University of Nottingham: New trial will test effectiveness of treatment for bacterial vaginosis

Experts from the University of Nottingham and Leeds Teaching Hospitals NHS Trust are looking for women to take part in a clinical trial to test the effectiveness of a new treatment for bacterial vaginosis (BV).

BV causes a vaginal discharge that has an unpleasant smell. Up to a third of women will get it at some time in their lives. Treating BV is important as it can cause miscarriage, premature birth and an increased risk of catching HIV and other sexual infections.

Current BV treatment is not always effective and often symptoms return shortly after the treatment course is completed, with just over half of women getting their symptoms back within six months. The usual treatment is an oral antibiotic called metronidazole which can cause side-effects such as dizziness and nausea. Previous research has found that women with BV disliked taking antibiotics, especially on a regular basis, and they felt frustrated at the lack of alternative effective treatments.

Dr Janet Wilson, Consultant in Sexual Health at Leeds Teaching Hospitals NHS Trust, said: “Concern about frequent antibiotic use causing bacterial resistance means that non-antibiotic therapies are being considered for BV. There is a new treatment available for BV called dequalinium which works as a vaginal antiseptic. Its potential advantages are that it will not damage the good bacteria throughout the body or cause antibiotic resistance. Two previous studies have suggested that it could be an effective and safe treatment for BV but the number of women included were small so the results were not conclusive.”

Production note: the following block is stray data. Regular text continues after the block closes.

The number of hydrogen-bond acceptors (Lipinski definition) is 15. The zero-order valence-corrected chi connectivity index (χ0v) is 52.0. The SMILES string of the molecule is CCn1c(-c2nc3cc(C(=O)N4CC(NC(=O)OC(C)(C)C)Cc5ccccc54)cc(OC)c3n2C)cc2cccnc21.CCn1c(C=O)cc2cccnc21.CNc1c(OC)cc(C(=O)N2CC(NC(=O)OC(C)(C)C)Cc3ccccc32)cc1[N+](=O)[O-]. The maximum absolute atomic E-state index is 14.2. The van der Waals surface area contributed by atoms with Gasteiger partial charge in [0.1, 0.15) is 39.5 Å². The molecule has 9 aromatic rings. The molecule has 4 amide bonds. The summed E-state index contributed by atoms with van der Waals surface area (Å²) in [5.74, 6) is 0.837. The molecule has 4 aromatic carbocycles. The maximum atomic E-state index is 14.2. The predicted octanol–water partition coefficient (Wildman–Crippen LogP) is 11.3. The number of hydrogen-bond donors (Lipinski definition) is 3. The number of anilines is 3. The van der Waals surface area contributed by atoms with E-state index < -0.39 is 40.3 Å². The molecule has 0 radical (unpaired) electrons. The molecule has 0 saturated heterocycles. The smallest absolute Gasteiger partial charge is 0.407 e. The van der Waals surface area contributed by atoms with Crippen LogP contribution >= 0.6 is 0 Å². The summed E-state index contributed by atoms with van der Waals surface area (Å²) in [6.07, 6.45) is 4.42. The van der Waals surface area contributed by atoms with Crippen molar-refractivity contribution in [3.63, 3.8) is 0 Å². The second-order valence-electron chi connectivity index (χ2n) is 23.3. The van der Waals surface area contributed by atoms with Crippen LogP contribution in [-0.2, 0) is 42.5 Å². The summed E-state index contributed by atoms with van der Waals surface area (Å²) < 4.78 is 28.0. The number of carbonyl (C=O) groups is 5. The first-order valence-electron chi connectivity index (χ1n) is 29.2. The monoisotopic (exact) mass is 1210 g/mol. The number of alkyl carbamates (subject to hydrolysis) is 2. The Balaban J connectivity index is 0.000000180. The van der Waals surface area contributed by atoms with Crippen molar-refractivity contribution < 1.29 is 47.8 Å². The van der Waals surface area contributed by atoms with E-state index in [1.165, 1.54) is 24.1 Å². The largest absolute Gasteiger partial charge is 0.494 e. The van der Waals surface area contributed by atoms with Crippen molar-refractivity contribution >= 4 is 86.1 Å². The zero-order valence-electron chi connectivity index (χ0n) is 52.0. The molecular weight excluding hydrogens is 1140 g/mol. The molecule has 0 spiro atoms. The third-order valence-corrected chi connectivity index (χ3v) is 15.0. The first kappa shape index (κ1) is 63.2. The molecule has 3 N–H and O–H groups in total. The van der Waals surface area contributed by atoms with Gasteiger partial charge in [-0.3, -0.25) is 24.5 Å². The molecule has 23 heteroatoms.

Dequalinium is licensed for use as a BV treatment, but is not currently prescribed as a first line treatment in the UK. This new trial will look at whether dequalinium is as effective as the usual antibiotics in treating the symptoms of BV.

The team are looking for around 900 women to take part in the trial. To be eligible to take part, women must be 16 or older and have BV symptoms of vaginal odour, plus or minus discharge. All women must have their BV confirmed by microscopy prior to enrolling onto the trial.

Pregnant women can participate, unless they plan to seek a termination as this would require treatment with antibiotics.

Recruitment is open now via the trial website. Each participant will need to be involved for 12 weeks after they start the treatment. Patients can enter the trial through a recruitment centre (in person or remotely) or self-refer via the trial website.

This will be the first BV trial in the UK where women are able to participate without visiting a sexual health centre, GP or hospital. We have designed the trial, so that taking part is simple, making it possible for women to participate from the comfort of their own home. We hope this will encourage women who may not have access to a recruiting sexual health clinic, or who may be hesitant to visit a clinic about their symptoms, join our trial”
Rebecca Haydock, Trial Manager from the University of Nottingham’s Clinical Trial Unit